Erica Grow is the weekend meteorologist at WNBC in New York City.
It happened again. August 2016 was the warmest August on record across the globe. If that news sounds familiar to you, you’re not mistaken. It was, in fact, the 16th straight month of record-breaking temperatures, with global average temperature data dating back to 1880.
The so-called “Super El Nino,” which lasted from late 2014 through the first half of this year, has ended. And still, the records continue to fall. 2016 is on pace to break the record for the hottest global average temperature ever measured, setting a new high water mark established in 2015.
In fact, if current trends continue, this will be the third straight year setting a new record for global average temperature, with measurements from NASA and NOAA dating back to 1880.
Scientists are taught to look at everything with a critical eye. Theories are not proven and accepted until all the possible “what ifs” have been fully investigated, dissected, and analyzed for flaws. This exhaustive and thorough process has already taken place for the theory of human involvement in the current warming cycle our planet is undergoing.
It is not a theory anymore; it’s a fact. This is why the most recent IPCC (Intergovernmental Panel on Climate Change) report used the strongest language yet to verify its findings, saying that “Human influence on the climate system is clear,” and “…many of the observed changes are unprecedented over decades to millennia.”
Human activity is causing the global average temperature to rise at breakneck pace. And yet, there are enough dissenting voices present to create a real controversy.
How is this possible? I think the complexity of the process of global warming, and the many strange ways this process manifests in our atmosphere, ocean, and cryosphere are to blame.
A critical element to understanding this process is gaining an understanding that global warming is not linear. We will not see the global average temperature rise at a steady, consistent pace. The world’s oceans, which cover about 70 percent of Earth’s surface, are a very efficient heat sink. Natural oscillations in our hydrosphere cause variances in the amount of heat the oceans pull from the air. These oscillations can last for decades at a time.
Researchers have shown that this incredible capacity for the ocean to ingest heat from the air is likely responsible for the notorious “pause” in the rise of global temperatures that was observed from 1999 until 2013. (It’s worth noting that temperatures were still warmer than the 20th century average during this time.)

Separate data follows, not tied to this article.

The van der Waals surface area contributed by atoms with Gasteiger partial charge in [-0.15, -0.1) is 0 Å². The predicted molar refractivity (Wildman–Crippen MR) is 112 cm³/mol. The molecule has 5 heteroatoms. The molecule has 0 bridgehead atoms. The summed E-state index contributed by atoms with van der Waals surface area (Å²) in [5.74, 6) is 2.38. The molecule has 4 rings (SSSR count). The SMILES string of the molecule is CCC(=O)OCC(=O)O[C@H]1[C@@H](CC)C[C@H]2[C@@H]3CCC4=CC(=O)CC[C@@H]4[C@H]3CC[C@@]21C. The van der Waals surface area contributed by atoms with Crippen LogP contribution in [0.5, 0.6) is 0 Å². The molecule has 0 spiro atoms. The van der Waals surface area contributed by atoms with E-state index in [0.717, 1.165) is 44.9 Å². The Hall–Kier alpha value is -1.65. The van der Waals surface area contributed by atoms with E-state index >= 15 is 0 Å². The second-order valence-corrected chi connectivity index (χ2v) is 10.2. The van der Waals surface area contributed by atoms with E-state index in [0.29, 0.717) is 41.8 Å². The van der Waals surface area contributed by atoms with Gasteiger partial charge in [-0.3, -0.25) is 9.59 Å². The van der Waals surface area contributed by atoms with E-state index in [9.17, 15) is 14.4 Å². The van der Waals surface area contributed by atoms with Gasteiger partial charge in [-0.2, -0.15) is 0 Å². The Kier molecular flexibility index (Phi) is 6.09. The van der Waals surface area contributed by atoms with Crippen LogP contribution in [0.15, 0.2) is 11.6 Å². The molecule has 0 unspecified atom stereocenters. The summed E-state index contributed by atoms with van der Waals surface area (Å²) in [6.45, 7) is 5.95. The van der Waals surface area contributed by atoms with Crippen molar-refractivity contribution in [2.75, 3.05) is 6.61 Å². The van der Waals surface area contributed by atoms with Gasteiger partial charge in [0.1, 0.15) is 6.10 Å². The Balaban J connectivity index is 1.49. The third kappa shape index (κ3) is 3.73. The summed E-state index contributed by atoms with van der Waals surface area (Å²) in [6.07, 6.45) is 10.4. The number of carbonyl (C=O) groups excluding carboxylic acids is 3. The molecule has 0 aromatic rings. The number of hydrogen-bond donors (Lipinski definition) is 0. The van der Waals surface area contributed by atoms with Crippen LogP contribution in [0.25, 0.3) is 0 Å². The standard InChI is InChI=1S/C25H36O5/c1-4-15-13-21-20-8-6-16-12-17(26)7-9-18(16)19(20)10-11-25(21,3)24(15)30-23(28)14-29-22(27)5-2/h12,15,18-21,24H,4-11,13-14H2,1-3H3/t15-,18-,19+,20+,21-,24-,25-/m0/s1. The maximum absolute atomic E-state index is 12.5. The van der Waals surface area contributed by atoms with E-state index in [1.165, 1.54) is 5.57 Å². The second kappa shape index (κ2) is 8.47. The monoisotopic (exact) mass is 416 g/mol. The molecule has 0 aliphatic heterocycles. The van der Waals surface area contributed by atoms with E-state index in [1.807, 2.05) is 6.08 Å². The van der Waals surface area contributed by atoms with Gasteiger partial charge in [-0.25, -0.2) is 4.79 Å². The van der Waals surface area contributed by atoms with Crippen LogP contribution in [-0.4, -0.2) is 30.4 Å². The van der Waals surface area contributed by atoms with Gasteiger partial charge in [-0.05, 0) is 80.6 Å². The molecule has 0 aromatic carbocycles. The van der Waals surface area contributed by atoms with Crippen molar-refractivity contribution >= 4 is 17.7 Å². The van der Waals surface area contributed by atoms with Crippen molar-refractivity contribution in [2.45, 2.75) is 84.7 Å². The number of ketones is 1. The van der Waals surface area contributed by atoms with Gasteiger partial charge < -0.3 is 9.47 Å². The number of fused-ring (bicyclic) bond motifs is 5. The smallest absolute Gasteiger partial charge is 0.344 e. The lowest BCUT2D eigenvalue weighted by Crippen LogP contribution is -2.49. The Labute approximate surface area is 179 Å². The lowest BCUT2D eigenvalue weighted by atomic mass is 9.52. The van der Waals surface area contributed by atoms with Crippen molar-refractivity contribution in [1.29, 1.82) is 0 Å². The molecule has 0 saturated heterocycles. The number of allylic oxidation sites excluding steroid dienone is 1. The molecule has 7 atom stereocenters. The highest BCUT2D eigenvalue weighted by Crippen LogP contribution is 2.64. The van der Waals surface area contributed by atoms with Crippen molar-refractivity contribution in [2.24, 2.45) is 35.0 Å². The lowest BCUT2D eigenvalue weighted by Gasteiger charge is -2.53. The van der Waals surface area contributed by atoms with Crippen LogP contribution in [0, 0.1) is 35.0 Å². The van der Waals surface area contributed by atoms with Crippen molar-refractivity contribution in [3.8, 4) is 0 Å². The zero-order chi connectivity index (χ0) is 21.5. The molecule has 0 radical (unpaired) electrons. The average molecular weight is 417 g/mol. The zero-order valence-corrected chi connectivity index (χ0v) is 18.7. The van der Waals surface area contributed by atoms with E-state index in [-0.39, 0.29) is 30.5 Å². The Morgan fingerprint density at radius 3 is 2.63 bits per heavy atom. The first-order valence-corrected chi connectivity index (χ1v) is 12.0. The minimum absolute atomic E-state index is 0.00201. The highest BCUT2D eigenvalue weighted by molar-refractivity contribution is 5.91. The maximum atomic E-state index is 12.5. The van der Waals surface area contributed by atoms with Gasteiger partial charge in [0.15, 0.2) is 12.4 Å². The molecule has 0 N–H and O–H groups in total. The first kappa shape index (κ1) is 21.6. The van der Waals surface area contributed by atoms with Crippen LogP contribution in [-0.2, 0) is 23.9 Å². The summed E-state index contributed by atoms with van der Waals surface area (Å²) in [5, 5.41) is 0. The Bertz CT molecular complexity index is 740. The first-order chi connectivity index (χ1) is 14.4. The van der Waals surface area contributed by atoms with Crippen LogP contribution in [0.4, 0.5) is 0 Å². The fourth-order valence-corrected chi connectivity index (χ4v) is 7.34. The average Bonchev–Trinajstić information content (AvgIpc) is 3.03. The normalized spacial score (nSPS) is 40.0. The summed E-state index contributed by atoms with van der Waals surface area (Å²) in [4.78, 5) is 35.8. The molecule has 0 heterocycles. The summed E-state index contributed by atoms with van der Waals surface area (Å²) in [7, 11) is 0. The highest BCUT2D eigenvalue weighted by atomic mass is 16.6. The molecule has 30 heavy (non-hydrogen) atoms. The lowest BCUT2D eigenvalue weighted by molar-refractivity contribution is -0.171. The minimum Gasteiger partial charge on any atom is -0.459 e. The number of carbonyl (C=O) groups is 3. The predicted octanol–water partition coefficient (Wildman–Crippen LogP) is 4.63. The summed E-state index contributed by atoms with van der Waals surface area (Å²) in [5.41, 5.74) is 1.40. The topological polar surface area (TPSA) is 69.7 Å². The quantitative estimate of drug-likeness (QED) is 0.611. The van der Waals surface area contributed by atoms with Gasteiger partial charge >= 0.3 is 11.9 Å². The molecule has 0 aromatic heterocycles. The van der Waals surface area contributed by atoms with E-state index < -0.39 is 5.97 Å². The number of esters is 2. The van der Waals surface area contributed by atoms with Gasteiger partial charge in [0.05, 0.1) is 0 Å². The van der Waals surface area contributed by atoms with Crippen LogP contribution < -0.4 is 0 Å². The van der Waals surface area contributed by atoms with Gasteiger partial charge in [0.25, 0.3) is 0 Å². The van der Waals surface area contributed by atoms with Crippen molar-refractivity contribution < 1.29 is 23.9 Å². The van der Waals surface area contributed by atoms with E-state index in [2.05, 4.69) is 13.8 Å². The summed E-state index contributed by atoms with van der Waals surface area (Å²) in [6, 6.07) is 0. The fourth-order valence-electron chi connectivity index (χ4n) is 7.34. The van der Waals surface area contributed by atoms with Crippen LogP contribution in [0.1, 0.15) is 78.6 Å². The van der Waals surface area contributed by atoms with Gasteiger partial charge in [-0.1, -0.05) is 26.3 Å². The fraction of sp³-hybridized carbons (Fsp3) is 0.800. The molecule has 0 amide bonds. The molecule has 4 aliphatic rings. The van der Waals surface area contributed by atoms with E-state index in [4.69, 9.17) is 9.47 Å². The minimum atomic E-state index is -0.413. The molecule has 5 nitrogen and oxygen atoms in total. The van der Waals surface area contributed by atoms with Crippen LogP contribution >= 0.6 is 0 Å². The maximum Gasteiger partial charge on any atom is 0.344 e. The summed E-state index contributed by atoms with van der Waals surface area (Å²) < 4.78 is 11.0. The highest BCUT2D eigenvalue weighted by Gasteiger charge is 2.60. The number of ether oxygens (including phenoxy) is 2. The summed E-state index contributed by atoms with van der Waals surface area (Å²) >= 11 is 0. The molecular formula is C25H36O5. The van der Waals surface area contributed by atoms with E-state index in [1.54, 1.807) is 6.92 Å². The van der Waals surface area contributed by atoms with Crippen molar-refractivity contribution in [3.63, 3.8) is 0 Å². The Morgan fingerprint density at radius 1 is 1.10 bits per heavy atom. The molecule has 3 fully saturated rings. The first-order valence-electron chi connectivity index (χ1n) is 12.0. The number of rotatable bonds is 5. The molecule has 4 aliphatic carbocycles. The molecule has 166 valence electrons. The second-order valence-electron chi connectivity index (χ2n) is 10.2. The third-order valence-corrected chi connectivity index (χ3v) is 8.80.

Oscillations are a natural and ever-present part of our climate, a fact that has raised suspicion as to whether our current warming is just a part of Earth’s natural ebb and flow. But a closer look shows that this is virtually impossible.
Climatologists have created models that accurately replicate the temperature regime over the past 200 years, since the dawn of the Industrial Revolution. When the exact same models are run without including industrial emissions, the global average temperature actually drops as time goes on. This means that if it were not for human input, Earth would currently be in a cooling period, not warming.
By the way, the advances in climate modeling over the past couple generations are nothing short of remarkable. Our current weather models cannot produce results as accurate in a 10-day forecast for a single location than our climate models can create over centuries worth of data.
This may seem counterintuitive. How could a 200-year forecast be better than a 10-day forecast? The answer essentially lies with the difference between weather and climate. Imagine this difference being like a baseball team. Weather is like a player’s performance at the plate today, whereas climate is like his career batting average. It’s much easier to predict whether a particular player belongs in the cleanup position in your lineup than predicting if he will hit a home run today. The same holds true for weather.
We can much more accurately predict changes in the overall temperature regime than individual temperature records on a single day at a single location. While we do not know if that record high temperature that was reached yesterday didn’t happen, for instance, 1,000 years ago, we do know what the overall climate was like 1,000 years ago by studying sedimentary rock, air bubbles in glacial ice, and other geological record keepers.These climate proxies show us that temperatures are rising faster now than ever before in human history.
Global warming and our climate is sort of like a mosaic. Up close, there are pieces that don’t seem to fit the picture. Cherry-picked data, such as a periodic increase in sea ice in the Antarctic or inconsistent sea level rise in parts of the globe, are exploited as talking points to muddy the waters and inject doubt about the validity of the findings on climate change.
But just as a mosaic’s image becomes clear when you step back, a full review of all available data shows a very clear picture of a warming climate, and a human influence on that warming. The only question that remains is how this change in our climate will impact us as we move forward.
This originally appeared on Dan's Wild Wild Science Journal.